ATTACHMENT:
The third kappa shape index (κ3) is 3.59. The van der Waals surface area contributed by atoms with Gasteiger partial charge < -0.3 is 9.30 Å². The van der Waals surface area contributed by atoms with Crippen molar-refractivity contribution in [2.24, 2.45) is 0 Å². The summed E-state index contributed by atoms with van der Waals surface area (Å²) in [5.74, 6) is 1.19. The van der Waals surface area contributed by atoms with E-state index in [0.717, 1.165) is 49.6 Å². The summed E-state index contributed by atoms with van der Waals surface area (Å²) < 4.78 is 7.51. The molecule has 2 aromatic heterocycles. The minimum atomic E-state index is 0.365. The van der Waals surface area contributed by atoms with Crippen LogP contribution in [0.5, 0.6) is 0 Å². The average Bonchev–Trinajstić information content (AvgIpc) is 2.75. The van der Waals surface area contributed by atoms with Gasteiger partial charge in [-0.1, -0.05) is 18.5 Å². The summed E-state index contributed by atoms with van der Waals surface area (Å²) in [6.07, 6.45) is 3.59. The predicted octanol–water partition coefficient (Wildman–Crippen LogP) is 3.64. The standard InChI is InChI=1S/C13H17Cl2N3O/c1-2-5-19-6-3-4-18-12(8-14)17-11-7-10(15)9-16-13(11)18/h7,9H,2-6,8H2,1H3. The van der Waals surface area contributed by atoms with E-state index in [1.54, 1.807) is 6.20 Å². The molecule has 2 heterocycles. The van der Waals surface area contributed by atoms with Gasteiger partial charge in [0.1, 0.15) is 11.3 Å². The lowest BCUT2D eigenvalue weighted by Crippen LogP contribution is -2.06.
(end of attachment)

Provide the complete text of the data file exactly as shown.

The third kappa shape index (κ3) is 3.59. The van der Waals surface area contributed by atoms with Gasteiger partial charge < -0.3 is 9.30 Å². The van der Waals surface area contributed by atoms with Crippen molar-refractivity contribution in [2.24, 2.45) is 0 Å². The summed E-state index contributed by atoms with van der Waals surface area (Å²) in [5.74, 6) is 1.19. The van der Waals surface area contributed by atoms with E-state index in [0.717, 1.165) is 49.6 Å². The summed E-state index contributed by atoms with van der Waals surface area (Å²) < 4.78 is 7.51. The molecule has 2 aromatic heterocycles. The minimum atomic E-state index is 0.365. The van der Waals surface area contributed by atoms with Crippen LogP contribution in [0.5, 0.6) is 0 Å². The average Bonchev–Trinajstić information content (AvgIpc) is 2.75. The van der Waals surface area contributed by atoms with Gasteiger partial charge in [-0.1, -0.05) is 18.5 Å². The summed E-state index contributed by atoms with van der Waals surface area (Å²) in [6.07, 6.45) is 3.59. The predicted octanol–water partition coefficient (Wildman–Crippen LogP) is 3.64. The standard InChI is InChI=1S/C13H17Cl2N3O/c1-2-5-19-6-3-4-18-12(8-14)17-11-7-10(15)9-16-13(11)18/h7,9H,2-6,8H2,1H3. The van der Waals surface area contributed by atoms with E-state index in [1.54, 1.807) is 6.20 Å². The molecule has 2 heterocycles. The van der Waals surface area contributed by atoms with Gasteiger partial charge in [0.1, 0.15) is 11.3 Å². The lowest BCUT2D eigenvalue weighted by Crippen LogP contribution is -2.06.